Adopting International RF-EMF Exposure Guidelines: Benefits for 5G Network Deployment in Russia
The Russia Federation expects commercial 5G networks in 10 cities with more than 1 million people by the end of next year, but the rollout could be faster and cheaper if the government adopts updated international safety guidelines for radio spectrum, according to a new GSMA study.
5G, the next generation of communications technology, is expected to account for almost 20% of connections in the Russia Federation by 2025. Those gains will come on top of expanded 4G networks, which are expected to cover two-thirds of the population by 2023.
The Russian Federal Government is executing on its Digital Economy Program of 2017 to create a digital ecosystem and embrace the full potential of the Internet of Things. 5G will be the backbone of this infrastructure with its much faster mobile broadband speeds and greater data usage than previous generations of technology.
However, two hurdles could hinder 5G deployment: the government approval process and rules for the placement and operation of transmitting radio facilities combined with restrictive exposure limits for radio frequency electromagnetic fields (RF-EMFs).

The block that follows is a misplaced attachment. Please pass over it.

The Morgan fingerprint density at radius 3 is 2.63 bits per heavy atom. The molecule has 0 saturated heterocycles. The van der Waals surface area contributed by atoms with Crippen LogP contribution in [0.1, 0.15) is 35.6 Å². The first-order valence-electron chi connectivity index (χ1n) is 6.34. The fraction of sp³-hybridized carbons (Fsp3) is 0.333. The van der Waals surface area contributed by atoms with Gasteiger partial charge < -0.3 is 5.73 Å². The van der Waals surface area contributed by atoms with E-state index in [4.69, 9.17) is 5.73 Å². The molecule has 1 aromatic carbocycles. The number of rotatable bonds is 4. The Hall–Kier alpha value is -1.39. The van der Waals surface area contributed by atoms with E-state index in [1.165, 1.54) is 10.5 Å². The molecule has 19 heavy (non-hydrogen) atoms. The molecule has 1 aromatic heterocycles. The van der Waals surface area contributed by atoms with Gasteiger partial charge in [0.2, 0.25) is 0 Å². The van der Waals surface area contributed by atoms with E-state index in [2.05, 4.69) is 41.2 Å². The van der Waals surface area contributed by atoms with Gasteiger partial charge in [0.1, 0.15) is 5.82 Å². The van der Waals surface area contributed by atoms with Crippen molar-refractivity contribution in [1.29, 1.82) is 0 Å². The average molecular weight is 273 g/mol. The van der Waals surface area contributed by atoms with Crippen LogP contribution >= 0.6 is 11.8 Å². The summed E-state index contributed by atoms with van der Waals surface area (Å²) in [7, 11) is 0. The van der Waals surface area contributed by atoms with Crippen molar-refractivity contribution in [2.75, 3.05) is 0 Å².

Both are legacies from the former Soviet Union and differ substantially from international guidelines and technical standards. In particular, the RF-EMF limits are significantly more restrictive yet in the view of international experts do not provide additional health protection.
Moreover, operating costs to deploy 5G under current conditions would be 10-times higher than if the updated international safety guidelines were adopted. Telecom operators also would need to install between three- to five-times more base stations, according to the study.
In March 2020, the International Commission on Non-Ionizing Radiation Protection (ICNIRP) updated its international safety guidelines for all frequencies used for mobile services. The guidelines, which took into consideration 20 additional of health research, found no established health risks to anyone, including children, using mobile phones or living near base stations.